The INTERNATIONAL CHAMBER OF COMMERCE noted that unnecessarily restricting access to genetic resources may curtail the flow of benefits.
WORKING GROUP I
GLOBAL STRATEGY FOR PLANT CONSERVATION: Delegates reviewed the Global Strategy for Plant Conservation in light of SBSTTA recommendation XII/2 (UNEP/CBD/COP/9/2). Many delegates welcomed the draft decision and the draft plant conservation report (UNEP/CBD/COP/9/INF/25).
Malawi for the AFRICAN GROUP, with MEXICO and PERU, supported extending the Strategy beyond 2010. Slovenia, for the EU, with SWITZERLAND, suggested that any further development of the Strategy, including a review of targets, be consistent with the Strategic Plan beyond 2010. CANADA recommended that all targets should be reviewed before COP 10, whereas BRAZIL considered a review unnecessary, proposing to focus instead on supporting implementation in developing countries. CHINA, MALAYSIA, ECUADOR and the PHILIPPINES called for technical and financial support. COSTA RICA suggested harmonizing the Strategy with forest and agricultural policies, while EGYPT asked for more emphasis on the impacts of climate change.
Many international organizations welcomed the plant conservation report, shared their experiences in implementing the Strategy, and called for its development beyond 2010. A Chair’s text will be prepared.
ISLAND BIODIVERSITY: WG I Chair Mbengashe introduced relevant documents (UNEP/CBD/COP/9/19 and INF/6). Grenada for SMALL ISLAND DEVELOPING STATES (SIDS), Vanuatu for the PACIFIC ISLANDS, Kiribati for ASIA AND THE PACIFIC, HAITI, CUBA and others called for further funding for implementation, including through the Global Environment Facility. SIDS asked for an in-depth review of the island biodiversity work programme by COP 11. NEW ZEALAND announced a technical workshop on the control of invasive alien species in Pacific islands. The EU and AUSTRALIA drew attention to initiatives pertaining to island biodiversity conservation. Liberia on behalf of the AFRICAN GROUP underscored that island biodiversity loss is linked to climate change. A Chair’s text will be prepared.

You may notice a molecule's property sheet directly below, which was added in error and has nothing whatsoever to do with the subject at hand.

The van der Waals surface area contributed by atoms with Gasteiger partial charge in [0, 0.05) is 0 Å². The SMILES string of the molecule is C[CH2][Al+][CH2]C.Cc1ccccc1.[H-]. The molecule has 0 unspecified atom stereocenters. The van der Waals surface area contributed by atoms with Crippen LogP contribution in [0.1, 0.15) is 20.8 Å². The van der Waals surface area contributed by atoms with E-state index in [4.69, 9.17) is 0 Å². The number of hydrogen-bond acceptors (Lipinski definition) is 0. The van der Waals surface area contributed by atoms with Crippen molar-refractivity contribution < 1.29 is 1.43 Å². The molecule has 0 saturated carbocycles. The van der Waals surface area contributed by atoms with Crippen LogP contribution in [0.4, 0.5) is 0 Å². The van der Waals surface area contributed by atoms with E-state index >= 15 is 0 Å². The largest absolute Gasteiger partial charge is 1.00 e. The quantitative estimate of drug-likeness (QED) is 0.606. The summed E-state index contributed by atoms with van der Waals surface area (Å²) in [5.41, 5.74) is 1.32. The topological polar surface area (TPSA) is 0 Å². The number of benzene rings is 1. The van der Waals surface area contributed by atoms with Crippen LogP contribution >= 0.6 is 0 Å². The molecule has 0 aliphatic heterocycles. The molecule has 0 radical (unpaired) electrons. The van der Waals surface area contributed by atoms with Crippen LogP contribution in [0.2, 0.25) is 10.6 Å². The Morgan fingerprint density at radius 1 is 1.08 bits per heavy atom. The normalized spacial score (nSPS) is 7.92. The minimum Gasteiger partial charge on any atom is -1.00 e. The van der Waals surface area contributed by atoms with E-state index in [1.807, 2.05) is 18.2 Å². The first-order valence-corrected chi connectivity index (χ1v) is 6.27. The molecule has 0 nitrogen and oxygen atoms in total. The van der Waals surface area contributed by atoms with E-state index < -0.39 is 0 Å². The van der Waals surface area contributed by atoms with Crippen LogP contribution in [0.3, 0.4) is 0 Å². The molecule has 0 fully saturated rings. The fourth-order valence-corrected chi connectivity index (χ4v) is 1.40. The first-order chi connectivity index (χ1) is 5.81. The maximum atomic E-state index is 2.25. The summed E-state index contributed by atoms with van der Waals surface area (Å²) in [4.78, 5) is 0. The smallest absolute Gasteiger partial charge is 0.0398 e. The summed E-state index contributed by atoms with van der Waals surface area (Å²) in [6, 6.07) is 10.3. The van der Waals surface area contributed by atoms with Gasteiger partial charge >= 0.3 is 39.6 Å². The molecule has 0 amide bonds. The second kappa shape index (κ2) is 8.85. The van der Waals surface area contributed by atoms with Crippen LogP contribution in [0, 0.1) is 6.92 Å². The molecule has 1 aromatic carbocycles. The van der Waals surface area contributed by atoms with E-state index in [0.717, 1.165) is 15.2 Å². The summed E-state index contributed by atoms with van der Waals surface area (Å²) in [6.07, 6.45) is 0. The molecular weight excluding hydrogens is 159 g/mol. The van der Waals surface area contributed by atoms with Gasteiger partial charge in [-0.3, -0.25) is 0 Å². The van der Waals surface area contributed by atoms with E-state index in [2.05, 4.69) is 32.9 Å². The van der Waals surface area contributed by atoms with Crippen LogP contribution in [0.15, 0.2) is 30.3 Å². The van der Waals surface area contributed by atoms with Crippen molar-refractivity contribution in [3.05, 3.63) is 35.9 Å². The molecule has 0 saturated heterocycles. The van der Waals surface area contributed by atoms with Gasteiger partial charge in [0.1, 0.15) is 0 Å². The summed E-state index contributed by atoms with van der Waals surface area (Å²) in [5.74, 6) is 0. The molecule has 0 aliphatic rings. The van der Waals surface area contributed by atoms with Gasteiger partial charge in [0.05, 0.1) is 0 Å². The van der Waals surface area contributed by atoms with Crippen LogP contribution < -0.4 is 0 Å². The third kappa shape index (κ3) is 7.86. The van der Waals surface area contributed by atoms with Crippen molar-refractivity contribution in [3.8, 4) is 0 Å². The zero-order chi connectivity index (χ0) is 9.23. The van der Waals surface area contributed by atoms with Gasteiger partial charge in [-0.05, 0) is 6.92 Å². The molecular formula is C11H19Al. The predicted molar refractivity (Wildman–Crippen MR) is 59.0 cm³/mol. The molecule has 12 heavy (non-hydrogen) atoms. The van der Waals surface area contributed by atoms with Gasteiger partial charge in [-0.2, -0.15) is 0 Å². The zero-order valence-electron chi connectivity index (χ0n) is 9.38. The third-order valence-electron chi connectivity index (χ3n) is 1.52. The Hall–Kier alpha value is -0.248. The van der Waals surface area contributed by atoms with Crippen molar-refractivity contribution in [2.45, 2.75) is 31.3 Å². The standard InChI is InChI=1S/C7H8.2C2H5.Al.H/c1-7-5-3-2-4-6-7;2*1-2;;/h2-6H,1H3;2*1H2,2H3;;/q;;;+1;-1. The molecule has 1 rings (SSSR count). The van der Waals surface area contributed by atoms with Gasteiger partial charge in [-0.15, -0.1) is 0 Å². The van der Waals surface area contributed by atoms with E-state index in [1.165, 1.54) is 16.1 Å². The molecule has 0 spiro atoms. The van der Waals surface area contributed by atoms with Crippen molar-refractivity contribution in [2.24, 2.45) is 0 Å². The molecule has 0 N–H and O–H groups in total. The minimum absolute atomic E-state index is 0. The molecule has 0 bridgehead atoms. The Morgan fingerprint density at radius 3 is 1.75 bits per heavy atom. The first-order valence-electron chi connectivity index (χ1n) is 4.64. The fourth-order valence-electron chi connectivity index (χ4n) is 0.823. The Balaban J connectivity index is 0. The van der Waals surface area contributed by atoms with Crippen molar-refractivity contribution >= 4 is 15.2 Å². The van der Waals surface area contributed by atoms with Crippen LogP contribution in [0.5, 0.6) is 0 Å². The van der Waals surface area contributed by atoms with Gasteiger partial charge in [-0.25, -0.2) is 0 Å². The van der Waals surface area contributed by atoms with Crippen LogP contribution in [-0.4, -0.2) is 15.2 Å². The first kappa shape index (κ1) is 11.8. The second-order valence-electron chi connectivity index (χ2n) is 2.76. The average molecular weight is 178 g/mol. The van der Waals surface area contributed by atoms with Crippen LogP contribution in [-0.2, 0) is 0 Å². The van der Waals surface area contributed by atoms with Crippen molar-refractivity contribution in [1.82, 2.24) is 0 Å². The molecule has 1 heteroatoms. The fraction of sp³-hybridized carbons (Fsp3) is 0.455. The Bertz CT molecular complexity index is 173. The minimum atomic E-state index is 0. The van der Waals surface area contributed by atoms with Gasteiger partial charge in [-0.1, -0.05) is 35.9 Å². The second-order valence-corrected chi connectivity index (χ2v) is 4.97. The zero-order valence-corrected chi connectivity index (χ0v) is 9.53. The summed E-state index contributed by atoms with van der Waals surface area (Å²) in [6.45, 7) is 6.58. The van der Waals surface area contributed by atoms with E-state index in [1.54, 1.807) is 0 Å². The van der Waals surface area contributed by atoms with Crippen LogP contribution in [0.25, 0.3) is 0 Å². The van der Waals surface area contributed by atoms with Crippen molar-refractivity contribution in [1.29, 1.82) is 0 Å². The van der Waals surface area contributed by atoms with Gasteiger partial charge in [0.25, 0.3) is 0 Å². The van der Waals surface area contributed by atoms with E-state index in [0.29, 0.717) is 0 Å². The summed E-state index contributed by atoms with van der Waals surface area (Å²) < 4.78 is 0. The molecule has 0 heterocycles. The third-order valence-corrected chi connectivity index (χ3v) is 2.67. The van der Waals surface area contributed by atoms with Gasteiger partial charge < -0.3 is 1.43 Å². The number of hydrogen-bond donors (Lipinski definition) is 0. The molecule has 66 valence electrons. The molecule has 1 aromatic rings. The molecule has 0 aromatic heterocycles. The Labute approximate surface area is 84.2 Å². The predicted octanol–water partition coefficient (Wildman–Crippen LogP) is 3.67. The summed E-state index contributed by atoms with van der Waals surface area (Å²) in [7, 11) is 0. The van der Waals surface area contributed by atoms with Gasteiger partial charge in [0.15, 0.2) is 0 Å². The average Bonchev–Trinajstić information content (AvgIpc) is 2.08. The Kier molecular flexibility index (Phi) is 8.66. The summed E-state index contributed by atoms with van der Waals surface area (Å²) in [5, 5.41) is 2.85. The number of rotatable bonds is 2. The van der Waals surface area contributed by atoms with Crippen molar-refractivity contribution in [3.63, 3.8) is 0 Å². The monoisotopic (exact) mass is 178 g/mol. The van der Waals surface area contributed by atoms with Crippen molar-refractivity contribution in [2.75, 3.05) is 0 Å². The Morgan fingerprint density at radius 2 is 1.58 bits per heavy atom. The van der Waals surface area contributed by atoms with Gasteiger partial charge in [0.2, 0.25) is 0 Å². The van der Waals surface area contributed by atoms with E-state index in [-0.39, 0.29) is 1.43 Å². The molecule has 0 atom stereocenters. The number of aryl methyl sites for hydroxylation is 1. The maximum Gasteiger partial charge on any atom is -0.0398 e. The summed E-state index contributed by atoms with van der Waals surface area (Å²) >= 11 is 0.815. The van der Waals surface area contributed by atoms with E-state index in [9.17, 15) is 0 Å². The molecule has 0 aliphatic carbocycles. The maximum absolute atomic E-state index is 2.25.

GTI: Delegates addressed a draft decision (UNEP/CBD/COP/9/20/Add.2). Many countries highlighted the need to enhance developing countries’ capacity to implement scheduled activities, and welcomed the development of a checklist for known species and progress towards the establishment of a special fund for the GTI. The EU and the AFRICAN GROUP highlighted the lack of new taxonomists. BRAZIL emphasized the need to identify indigenous taxonomic knowledge in compliance with national laws and prior informed consent. A number of international organizations highlighted their contribution to the development of the checklist and other activities relating to GTI. A Chair’s text will be prepared.